Fluky camera phone.

I surfed one of my twin fins at this point today and on the way home I stopped to check it from the top of the hill. I held my iPhone up to my binoculars and clicked the button and was stoked to see I fluked a shot of a guy taking off and his buddy paddling out!

Aeriel shot by Tony Reid

When did the Southern Cross become the new Swastika?

Some surfers are idiots.

Bondi is nice, but......

Bondi can be beautiful but after 20 years of living and surfing at Australia's most crowded beach I recently moved out of town to get myself a shed and some uncrowded waves.

So far, go good.

photos taken this week posted on coastalwatch.com by Clarrie Bouma and Eugene Tan.

Larry Bertlemann- 'Anything is possible'

My new Facebook friend, Larry Bertlemann, has just released a beautiful new range of reproductions of his famous collection.
Theres an order form at the end.
Print it.
Do it.

The McCoy brothers and their Hawaiian cousin.

Tim from Pure Life Surfboards Hawaii wrote-
Aloha Damion,
I've been enjoying your latest blogs with the McCoy boards. Thought I'd shoot you over a few pics of my McCoys & accompanying fins. I dig the Lazor Zap shape, mine is 5'10"x20"x3 1/16" full "texture deck" top.
Hope all's well with you over there "down undah"...!

I was on the Far North Coast and because the surf was tiny I decided to drop in at the Mc Coy factory to see what they have been up to and I was stoked to see Geoff doing modern replicas of this historic design.

Puberty Blues- Australia's most influential surf movie

Puberty Blues is an Australian movie based on Kathy Lette's novel about growing up the the surf side suburb of Cronulla in the late 70's. The story climaxes when the two heroines overcome their hardships and prejudices and buy their own board and just go surfing. The movie made a huge impact on me as a kid growing up in love with surfing. But it wasn't till I watched Bombora - The Story of Australian Surfing that I realized just how influential the movie really was. A number professional surfers in the documentary site the movie as one of their main inspirations to get involved in surfing. World champ Mark Occhilupo actually scored a extras part in the movie as a 10 year old grom!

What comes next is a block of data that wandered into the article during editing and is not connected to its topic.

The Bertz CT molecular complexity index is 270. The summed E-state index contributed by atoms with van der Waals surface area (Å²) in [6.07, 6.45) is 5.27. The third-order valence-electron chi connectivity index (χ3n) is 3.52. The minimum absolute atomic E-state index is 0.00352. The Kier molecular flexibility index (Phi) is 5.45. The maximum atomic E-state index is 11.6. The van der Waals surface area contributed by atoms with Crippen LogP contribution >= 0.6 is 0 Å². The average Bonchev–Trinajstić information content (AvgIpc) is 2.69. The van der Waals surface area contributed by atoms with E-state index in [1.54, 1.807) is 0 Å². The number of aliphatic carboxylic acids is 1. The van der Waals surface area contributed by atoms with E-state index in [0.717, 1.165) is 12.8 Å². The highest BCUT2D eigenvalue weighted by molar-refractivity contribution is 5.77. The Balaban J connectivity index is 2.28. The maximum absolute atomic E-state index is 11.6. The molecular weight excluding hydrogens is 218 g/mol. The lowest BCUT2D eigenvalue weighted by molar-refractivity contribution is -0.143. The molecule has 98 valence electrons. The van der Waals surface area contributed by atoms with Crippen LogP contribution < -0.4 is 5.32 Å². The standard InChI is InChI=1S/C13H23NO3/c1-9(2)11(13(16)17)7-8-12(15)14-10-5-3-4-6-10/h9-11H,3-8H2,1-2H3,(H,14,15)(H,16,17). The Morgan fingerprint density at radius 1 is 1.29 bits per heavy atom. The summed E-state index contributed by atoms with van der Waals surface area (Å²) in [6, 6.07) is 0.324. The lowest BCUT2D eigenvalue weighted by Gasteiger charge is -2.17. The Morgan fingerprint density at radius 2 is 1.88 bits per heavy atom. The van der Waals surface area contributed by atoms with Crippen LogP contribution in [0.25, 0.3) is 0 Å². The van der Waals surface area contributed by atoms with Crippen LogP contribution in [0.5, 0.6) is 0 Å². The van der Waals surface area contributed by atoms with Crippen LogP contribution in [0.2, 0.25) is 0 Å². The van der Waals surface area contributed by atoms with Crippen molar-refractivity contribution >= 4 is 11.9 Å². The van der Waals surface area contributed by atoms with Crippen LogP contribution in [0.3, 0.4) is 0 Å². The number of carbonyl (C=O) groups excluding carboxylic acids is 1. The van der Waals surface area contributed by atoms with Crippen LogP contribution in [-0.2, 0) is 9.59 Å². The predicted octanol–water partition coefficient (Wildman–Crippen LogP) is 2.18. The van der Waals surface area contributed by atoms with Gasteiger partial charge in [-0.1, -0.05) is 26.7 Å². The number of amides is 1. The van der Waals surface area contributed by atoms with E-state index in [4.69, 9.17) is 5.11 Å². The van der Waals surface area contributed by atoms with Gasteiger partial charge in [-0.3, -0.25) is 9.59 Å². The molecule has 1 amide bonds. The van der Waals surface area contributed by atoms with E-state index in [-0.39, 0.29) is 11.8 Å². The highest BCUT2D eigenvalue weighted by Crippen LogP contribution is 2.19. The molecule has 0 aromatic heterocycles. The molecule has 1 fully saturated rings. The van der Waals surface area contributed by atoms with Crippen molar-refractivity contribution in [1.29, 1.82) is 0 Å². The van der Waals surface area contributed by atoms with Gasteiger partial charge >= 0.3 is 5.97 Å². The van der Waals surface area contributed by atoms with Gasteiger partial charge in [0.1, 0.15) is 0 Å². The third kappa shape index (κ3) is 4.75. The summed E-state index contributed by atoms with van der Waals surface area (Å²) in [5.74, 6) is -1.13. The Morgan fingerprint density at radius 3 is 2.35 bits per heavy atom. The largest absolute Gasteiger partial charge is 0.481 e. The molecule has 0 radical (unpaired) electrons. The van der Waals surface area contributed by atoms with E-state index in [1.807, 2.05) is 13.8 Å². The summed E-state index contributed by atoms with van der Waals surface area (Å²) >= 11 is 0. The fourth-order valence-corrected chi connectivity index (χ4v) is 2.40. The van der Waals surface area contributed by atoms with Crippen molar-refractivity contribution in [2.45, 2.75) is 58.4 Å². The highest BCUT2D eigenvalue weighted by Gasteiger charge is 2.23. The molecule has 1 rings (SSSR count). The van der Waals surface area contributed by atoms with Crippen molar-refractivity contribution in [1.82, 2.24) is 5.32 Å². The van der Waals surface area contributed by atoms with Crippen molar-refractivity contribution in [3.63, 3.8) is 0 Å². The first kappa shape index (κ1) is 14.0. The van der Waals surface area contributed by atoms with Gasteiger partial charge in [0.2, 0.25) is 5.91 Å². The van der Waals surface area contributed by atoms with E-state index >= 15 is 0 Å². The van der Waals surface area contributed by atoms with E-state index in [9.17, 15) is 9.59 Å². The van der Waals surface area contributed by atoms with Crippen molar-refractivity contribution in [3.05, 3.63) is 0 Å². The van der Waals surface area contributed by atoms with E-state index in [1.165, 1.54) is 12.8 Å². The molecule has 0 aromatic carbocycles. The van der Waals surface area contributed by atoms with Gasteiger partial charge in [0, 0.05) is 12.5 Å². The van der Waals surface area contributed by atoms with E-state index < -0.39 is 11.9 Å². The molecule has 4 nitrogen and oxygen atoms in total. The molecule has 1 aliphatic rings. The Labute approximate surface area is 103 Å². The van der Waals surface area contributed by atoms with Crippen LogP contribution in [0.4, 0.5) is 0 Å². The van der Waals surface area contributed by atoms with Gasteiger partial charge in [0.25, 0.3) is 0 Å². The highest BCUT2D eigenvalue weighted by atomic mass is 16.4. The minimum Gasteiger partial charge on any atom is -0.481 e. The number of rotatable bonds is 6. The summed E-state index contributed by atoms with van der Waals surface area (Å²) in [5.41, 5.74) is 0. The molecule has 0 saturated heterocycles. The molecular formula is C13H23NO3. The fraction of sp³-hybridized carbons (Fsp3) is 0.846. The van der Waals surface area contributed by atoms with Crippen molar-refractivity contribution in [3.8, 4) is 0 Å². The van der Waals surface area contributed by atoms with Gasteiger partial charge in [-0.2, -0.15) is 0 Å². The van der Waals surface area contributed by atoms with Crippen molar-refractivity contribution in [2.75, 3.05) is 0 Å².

The highlight of the movie for me is seeing the board they buy. A square tail single fin with an unbelievable spray of a leaping tiger on the bottom. To me it is one of the most collectible surfboards in Australian surf culture history. I have been doing my research on who shaped it and where they bought it. Apparently there were two surf shops in in Cronulla in 1981 when the film was made. With help from my friend Sam who worked in one of the shops at the time (and rumor has it played the part of the shop assistant who severs the girls the chicko rolls) we have worked out is was a locally made G&S or Emerald and probably came from Steve Core's Surf shop.
This board needs to go to the Museum of Australia and hung on the wall next to Ned Kelly's helmet and Phar Lap's heart.